Skip to main content
Advertising

Originally published August 20, 2014 at 6:34 AM | Page modified August 21, 2014 at 6:25 AM

  • Share:
           
  • Comments
  • Print

China manufacturing drags on Asia, but Europe up

Asian stock markets were dampened by a weak China manufacturing survey Thursday, but European stocks opened higher. Japan gained on the prospect of a stronger dollar after Fed minutes showed policymakers are leaning toward their first rate hike since the 2008 financial crisis.


AP Business Writer

advertising

SEOUL, South Korea —

Asian stock markets were dampened by a weak China manufacturing survey Thursday, but European stocks opened higher. Japan gained on the prospect of a stronger dollar after Fed minutes showed policymakers are leaning toward their first rate hike since the 2008 financial crisis.

KEEPING SCORE: Britain's FTSE 100 added 0.2 percent to 6,771.49 and Germany's DAX gained 0.4 percent to 9,354.87. France's CAC 40 was up 0.4 percent to 4,259.54. Futures augured more gains on Wall Street. S&P 500 futures rose 0.1 percent and Dow Jones futures added 0.2 percent.

CHINA CHILL: Growth in China's vast manufacturing industry weakened in August, suggesting that the recovery in the world No. 2 economy is losing momentum and Beijing may need to spoon out more stimulus. The preliminary version of HSBC's manufacturing index fell to a three-month low of 50.3 from 51.7 in July, indicating that manufacturing businesses are barely growing.

FED MINUTES: Minutes from the U.S. Federal Reserve's last meeting showed that the majority of Fed policymakers believe the U.S. economy is improving enough for the central bank to act sooner than previously thought to withdraw the extraordinary support it's been providing through ultra-low interest rates. The debate on when the Fed should raise interest rates, which have been near zero since 2008, has intensified in recent months as the Fed winds down its other economic stimulus. The minutes from the July 29-30 meeting revealed a sharp debate within the Fed about how and when to scale back its help for a steadily improving economy.

ASIA'S DAY: Japan's Nikkei 225 rose 0.9 percent to 15,586.20 and Australia's S&P/ASX 200 added 0.1 percent to 5,638.90. South Korea's Kospi sank 1.4 percent to 2,044.21 and Hong Kong's Hang Seng fell 0.7 percent to 24,994.10. China's Shanghai Composite was down 0.4 percent to 2,230.46. Higher interest rates in the U.S. could be a boost for countries such as Japan where giant exporters have much to gain from a strong dollar. But in South Korea, investors were jittery it could prompt foreign investors to sell their stockholdings.

DOLLAR SURGE: Expectations of an end to the Fed's easy monetary policy pushed the U.S. dollar to 103.89 yen from 103.71 yen. The euro, however, reversed its earlier fall, appreciating to $1.3265 from $1.3260 late Wednesday.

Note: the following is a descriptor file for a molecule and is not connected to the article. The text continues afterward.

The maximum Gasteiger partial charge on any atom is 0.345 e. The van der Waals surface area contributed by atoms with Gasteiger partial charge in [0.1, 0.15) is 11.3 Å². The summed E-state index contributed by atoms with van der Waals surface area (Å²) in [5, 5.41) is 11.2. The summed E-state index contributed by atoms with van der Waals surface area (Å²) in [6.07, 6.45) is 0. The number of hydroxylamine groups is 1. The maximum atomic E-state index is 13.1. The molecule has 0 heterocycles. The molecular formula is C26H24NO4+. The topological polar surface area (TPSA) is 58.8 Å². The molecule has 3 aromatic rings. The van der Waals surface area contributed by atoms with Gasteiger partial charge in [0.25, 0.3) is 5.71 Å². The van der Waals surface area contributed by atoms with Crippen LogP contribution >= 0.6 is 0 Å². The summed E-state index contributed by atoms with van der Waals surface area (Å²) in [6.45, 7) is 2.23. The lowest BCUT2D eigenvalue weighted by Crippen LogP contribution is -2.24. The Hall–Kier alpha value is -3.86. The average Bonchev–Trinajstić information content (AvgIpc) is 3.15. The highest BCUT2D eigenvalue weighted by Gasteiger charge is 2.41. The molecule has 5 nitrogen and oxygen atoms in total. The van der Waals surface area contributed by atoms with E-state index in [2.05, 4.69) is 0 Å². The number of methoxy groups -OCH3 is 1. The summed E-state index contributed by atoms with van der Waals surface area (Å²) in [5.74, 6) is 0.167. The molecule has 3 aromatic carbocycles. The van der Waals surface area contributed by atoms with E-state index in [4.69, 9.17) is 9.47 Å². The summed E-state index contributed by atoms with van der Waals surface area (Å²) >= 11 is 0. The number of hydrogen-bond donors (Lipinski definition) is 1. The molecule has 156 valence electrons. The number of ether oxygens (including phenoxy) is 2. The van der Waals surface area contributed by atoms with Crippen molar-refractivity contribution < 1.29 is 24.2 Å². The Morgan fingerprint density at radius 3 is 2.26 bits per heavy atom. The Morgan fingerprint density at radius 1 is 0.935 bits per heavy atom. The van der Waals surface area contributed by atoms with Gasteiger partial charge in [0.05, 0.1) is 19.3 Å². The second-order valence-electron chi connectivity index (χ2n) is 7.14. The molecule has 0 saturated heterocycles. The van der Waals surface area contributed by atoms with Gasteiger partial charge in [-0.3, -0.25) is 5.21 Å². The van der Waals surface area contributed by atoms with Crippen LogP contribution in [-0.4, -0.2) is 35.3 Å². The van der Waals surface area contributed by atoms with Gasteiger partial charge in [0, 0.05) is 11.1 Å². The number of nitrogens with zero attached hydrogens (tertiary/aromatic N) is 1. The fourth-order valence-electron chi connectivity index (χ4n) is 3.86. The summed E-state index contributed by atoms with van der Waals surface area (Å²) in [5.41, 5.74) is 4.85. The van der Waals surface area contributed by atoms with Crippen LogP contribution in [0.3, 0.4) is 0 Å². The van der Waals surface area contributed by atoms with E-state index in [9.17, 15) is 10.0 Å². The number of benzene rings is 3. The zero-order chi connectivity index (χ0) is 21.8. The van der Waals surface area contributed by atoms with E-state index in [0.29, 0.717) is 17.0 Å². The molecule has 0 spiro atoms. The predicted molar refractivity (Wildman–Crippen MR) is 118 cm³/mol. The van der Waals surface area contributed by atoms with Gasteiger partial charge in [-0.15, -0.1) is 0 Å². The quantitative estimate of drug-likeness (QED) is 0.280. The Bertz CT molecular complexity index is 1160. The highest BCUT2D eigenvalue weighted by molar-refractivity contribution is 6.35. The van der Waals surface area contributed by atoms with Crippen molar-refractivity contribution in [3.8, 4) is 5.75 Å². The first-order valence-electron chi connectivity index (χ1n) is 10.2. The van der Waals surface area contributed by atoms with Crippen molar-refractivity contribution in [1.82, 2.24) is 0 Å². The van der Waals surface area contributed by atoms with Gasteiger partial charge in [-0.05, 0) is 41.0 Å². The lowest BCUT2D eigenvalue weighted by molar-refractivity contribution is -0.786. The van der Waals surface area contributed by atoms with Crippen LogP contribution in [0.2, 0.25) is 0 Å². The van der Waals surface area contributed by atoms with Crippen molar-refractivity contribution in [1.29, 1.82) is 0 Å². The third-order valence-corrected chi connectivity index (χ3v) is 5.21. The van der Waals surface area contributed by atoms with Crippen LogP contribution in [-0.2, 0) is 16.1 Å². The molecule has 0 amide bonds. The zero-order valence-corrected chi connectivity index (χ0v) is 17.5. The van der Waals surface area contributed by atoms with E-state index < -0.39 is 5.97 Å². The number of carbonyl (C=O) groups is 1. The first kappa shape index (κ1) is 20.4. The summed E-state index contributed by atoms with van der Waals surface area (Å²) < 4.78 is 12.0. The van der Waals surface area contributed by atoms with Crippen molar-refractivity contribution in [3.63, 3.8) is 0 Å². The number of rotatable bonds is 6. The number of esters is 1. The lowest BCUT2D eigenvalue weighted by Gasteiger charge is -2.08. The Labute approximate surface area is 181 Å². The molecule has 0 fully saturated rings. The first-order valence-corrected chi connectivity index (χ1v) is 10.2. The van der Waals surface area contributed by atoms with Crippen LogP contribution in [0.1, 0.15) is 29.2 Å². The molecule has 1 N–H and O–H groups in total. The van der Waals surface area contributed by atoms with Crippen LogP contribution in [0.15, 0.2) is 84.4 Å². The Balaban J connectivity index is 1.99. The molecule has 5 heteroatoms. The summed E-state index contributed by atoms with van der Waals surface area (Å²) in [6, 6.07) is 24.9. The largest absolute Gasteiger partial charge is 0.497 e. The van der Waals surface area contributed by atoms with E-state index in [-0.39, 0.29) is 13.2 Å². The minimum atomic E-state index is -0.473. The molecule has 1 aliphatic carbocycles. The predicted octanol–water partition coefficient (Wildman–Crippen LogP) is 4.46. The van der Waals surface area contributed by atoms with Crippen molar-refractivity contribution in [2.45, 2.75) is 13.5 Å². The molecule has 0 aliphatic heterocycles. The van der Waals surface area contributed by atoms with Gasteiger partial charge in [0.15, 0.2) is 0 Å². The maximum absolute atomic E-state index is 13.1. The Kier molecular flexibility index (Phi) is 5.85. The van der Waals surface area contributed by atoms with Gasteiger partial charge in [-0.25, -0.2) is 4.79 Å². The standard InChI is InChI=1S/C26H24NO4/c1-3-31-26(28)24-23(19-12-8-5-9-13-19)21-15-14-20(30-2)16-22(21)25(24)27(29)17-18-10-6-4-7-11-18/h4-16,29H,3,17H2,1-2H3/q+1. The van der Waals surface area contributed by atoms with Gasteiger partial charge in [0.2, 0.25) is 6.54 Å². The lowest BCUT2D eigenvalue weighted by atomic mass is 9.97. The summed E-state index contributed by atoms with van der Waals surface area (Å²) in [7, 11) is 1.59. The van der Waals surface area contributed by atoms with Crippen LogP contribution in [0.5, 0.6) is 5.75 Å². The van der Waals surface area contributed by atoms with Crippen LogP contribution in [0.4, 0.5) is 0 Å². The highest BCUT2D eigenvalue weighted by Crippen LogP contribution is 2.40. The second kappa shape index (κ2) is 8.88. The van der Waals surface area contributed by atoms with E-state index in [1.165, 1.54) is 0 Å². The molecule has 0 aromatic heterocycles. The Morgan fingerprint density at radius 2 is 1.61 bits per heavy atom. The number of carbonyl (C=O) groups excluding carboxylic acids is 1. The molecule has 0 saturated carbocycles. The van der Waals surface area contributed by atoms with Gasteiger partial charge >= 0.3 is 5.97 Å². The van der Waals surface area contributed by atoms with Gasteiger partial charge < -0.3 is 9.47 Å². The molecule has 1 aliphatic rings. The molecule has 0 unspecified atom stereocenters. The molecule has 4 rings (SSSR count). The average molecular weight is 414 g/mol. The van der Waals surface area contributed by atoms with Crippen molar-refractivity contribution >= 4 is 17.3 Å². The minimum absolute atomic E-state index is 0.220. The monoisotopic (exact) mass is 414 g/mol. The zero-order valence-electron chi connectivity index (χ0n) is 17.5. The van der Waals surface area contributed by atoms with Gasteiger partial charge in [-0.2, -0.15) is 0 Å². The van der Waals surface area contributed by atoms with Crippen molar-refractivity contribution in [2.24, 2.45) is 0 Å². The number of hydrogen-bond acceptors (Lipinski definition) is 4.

THE QUOTE: "It seems consensus that the FOMC minutes were modestly hawkish," said Chris Weston, a chief market strategist at IG, referring to the Fed minutes. "What was interesting though was that while the FOMC minutes put a bid in the USD ... it wasn't enough to derail the equity story," he said of U.S. stock markets.

YELLEN'S SPEECH: On Friday, Fed Chair Janet Yellen will give a speech at an annual conference of central bankers and other policymakers in Jackson Hole, Wyoming. It will be closely watched by markets for clues to her thinking on the timing of interest rate hikes.

ENERGY: Benchmark U.S. crude for October delivery was down 29 cents to $93.16 a barrel in electronic trading on the New York Mercantile Exchange.



Want unlimited access to seattletimes.com? Subscribe now!

Also in Business & Technology

News where, when and how you want it

Email Icon

Want free career advice? And an iPad Mini?

Want free career advice? And an iPad Mini?

Tell us about your goals and challenges and be considered for a future NWjobs career-makeover story, as well as a chance to win an iPad Mini!

Advertising

Advertising

The Seattle Times photographs

Seattle space needle and mountains

Purchase The Seattle Times images


Advertising
The Seattle Times

The door is closed, but it's not locked.

Take a minute to subscribe and continue to enjoy The Seattle Times for as little as 99 cents a week.

Subscription options ►

Already a subscriber?

We've got good news for you. Unlimited seattletimes.com content access is included with most subscriptions.

Subscriber login ►
The Seattle Times

To keep reading, you need a subscription upgrade.

We hope you have enjoyed your complimentary access. For unlimited seattletimes.com access, please upgrade your digital subscription.

Call customer service at 1.800.542.0820 for assistance with your upgrade or questions about your subscriber status.

The Seattle Times

To keep reading, you need a subscription.

We hope you have enjoyed your complimentary access. Subscribe now for unlimited access!

Subscription options ►

Already a subscriber?

We've got good news for you. Unlimited seattletimes.com content access is included with most subscriptions.

Activate Subscriber Account ►